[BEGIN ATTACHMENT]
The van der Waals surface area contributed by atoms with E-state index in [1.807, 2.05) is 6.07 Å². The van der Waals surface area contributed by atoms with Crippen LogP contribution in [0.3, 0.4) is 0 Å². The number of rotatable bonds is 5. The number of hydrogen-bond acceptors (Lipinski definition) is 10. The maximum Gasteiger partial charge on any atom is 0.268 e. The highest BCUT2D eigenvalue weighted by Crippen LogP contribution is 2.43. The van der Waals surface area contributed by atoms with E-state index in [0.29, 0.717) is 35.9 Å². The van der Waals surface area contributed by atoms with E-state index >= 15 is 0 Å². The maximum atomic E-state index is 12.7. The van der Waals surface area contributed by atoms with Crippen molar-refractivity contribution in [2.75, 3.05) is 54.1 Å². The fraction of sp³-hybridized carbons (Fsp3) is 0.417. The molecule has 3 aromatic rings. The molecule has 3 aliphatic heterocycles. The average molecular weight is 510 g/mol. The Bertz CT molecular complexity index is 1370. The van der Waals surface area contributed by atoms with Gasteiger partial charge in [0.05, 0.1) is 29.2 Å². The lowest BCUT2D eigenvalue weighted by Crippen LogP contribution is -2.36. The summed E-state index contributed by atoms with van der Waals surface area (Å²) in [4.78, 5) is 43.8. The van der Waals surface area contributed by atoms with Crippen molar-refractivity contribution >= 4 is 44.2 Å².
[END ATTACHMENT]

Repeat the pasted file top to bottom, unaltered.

The van der Waals surface area contributed by atoms with E-state index in [1.807, 2.05) is 6.07 Å². The van der Waals surface area contributed by atoms with Crippen LogP contribution in [0.3, 0.4) is 0 Å². The number of rotatable bonds is 5. The number of hydrogen-bond acceptors (Lipinski definition) is 10. The maximum Gasteiger partial charge on any atom is 0.268 e. The highest BCUT2D eigenvalue weighted by Crippen LogP contribution is 2.43. The van der Waals surface area contributed by atoms with E-state index in [0.29, 0.717) is 35.9 Å². The van der Waals surface area contributed by atoms with E-state index >= 15 is 0 Å². The maximum atomic E-state index is 12.7. The van der Waals surface area contributed by atoms with Crippen molar-refractivity contribution in [2.75, 3.05) is 54.1 Å². The fraction of sp³-hybridized carbons (Fsp3) is 0.417. The molecule has 3 aromatic rings. The molecule has 3 aliphatic heterocycles. The average molecular weight is 510 g/mol. The Bertz CT molecular complexity index is 1370. The van der Waals surface area contributed by atoms with Gasteiger partial charge in [0.05, 0.1) is 29.2 Å². The lowest BCUT2D eigenvalue weighted by Crippen LogP contribution is -2.36. The summed E-state index contributed by atoms with van der Waals surface area (Å²) in [4.78, 5) is 43.8. The van der Waals surface area contributed by atoms with Crippen molar-refractivity contribution >= 4 is 44.2 Å².